Mini-stroke, or transient ischemic attacks (TIA), are attacks that last for a short period of time, usually only a few minutes. The signs and symptoms disappear as quickly as they appear, usually after about an hour. Although called mini-strokes, the symptoms resemble the onset of a major or full-blown stroke and may be dangerous to the individual, although it causes no permanent damage.
TIA or mini-strokes may be considered a warning to sufferers and can be an indication of a serious stroke which can occur within a few years. TIA is usually caused by a brief inadequate pumping of the blood into the arteries or a blockage of the arteries. On the other hand, a full-blown stroke is characterized by a clot which blocks the blood coming into a certain part of the brain. The cause of both TIA and a stroke is the buildup of plaques (fatty deposits containing cholesterol) in an artery responsible for supplying oxygen and nutrients to the brain.
Sleep and Stroke
A study published in the American Heart Association Journal shows that 13 to 44 percent of cerebrovascular accidents such as minor or major strokes occur during sleep. This is further strengthened by risk factors related to sleeping such as snoring, daytime sleepiness and sleep apnea. The research concluded that both obstructive sleep apnea and snoring could trigger minor strokes experienced during sleep.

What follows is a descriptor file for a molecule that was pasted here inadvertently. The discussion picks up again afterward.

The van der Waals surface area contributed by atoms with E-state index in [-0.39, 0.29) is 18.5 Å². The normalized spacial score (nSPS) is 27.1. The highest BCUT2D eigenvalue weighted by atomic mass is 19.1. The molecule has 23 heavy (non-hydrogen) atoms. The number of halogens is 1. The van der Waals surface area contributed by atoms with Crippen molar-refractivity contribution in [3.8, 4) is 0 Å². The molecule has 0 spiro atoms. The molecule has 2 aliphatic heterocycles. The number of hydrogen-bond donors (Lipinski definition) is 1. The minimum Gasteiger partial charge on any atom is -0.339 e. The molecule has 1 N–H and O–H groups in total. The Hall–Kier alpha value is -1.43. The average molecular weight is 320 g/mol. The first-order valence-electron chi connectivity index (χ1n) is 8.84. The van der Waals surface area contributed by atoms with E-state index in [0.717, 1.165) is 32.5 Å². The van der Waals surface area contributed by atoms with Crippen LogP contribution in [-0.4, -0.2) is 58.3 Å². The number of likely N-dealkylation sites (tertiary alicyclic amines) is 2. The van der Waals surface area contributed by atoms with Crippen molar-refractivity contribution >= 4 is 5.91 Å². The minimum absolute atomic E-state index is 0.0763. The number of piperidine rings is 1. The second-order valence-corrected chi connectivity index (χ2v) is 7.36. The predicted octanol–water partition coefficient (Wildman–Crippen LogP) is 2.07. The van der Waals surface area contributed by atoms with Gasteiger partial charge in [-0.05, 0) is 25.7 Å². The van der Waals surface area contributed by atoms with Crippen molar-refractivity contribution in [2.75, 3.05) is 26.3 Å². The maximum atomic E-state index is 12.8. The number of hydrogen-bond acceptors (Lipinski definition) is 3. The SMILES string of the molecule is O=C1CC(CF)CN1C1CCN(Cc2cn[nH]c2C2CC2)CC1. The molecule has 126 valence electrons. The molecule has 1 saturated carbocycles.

The first sign of a mini stroke is the numbness of the face, particularly the facial muscles on one side of the face. The individual may experience the eyes and mouth drooping and cannot move the facial muscles properly. Although these signs may not become apparent during sleep, the individual can experience these signs right after waking up. After awakening, minor impairment in the ability to move some limbs on one part of the body may be experienced.
Sleep apnea, or a disorder exhibited by interruptions of breathing during sleep, can be an indication or a risk of having a mini stroke or TIA. This disorder typically lasts about 10 seconds or more and can occur many times throughout the night. As the attack occurs, sufferers wake up semi-conscious experiencing difficulty breathing, but may not remember the attacks occurring at all once awake.
Difficulty swallowing is another indication an individuals may be suffering from a mini stroke. If during sleep a transient ischemic attack (TIA) has taken place, the sufferer may have difficulty swallowing; gagging or gasping for breath is more than likely once awake, also.